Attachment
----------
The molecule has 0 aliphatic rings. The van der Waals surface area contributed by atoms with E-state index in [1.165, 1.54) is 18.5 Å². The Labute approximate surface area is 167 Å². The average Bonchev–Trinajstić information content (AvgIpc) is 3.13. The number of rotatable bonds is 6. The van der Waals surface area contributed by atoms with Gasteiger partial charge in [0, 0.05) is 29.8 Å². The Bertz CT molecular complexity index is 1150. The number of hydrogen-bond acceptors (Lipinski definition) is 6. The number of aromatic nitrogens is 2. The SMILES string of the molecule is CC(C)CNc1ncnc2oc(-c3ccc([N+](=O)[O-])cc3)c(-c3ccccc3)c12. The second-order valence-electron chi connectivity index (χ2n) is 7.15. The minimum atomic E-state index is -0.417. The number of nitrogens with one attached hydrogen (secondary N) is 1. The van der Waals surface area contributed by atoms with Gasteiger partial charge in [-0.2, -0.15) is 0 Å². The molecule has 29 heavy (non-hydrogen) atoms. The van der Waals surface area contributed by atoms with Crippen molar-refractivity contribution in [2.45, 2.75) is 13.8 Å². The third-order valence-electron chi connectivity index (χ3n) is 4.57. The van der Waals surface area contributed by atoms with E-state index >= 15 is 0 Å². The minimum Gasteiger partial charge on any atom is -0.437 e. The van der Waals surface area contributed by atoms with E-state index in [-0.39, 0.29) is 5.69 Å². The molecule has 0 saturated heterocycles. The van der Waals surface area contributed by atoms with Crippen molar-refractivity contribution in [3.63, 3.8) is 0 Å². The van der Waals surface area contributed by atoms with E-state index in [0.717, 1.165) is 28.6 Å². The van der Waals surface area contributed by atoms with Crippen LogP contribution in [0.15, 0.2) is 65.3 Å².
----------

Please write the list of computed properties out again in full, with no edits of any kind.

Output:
The molecule has 0 aliphatic rings. The van der Waals surface area contributed by atoms with E-state index in [1.165, 1.54) is 18.5 Å². The Labute approximate surface area is 167 Å². The average Bonchev–Trinajstić information content (AvgIpc) is 3.13. The number of rotatable bonds is 6. The van der Waals surface area contributed by atoms with Gasteiger partial charge in [0, 0.05) is 29.8 Å². The Bertz CT molecular complexity index is 1150. The number of hydrogen-bond acceptors (Lipinski definition) is 6. The number of aromatic nitrogens is 2. The SMILES string of the molecule is CC(C)CNc1ncnc2oc(-c3ccc([N+](=O)[O-])cc3)c(-c3ccccc3)c12. The second-order valence-electron chi connectivity index (χ2n) is 7.15. The minimum atomic E-state index is -0.417. The number of nitrogens with one attached hydrogen (secondary N) is 1. The van der Waals surface area contributed by atoms with Gasteiger partial charge in [-0.2, -0.15) is 0 Å². The molecule has 29 heavy (non-hydrogen) atoms. The van der Waals surface area contributed by atoms with Crippen molar-refractivity contribution in [2.45, 2.75) is 13.8 Å². The third-order valence-electron chi connectivity index (χ3n) is 4.57. The van der Waals surface area contributed by atoms with E-state index >= 15 is 0 Å². The minimum Gasteiger partial charge on any atom is -0.437 e. The van der Waals surface area contributed by atoms with E-state index in [-0.39, 0.29) is 5.69 Å². The molecule has 0 saturated heterocycles. The van der Waals surface area contributed by atoms with Crippen molar-refractivity contribution in [3.63, 3.8) is 0 Å². The van der Waals surface area contributed by atoms with E-state index in [0.717, 1.165) is 28.6 Å². The van der Waals surface area contributed by atoms with Crippen LogP contribution in [0.15, 0.2) is 65.3 Å².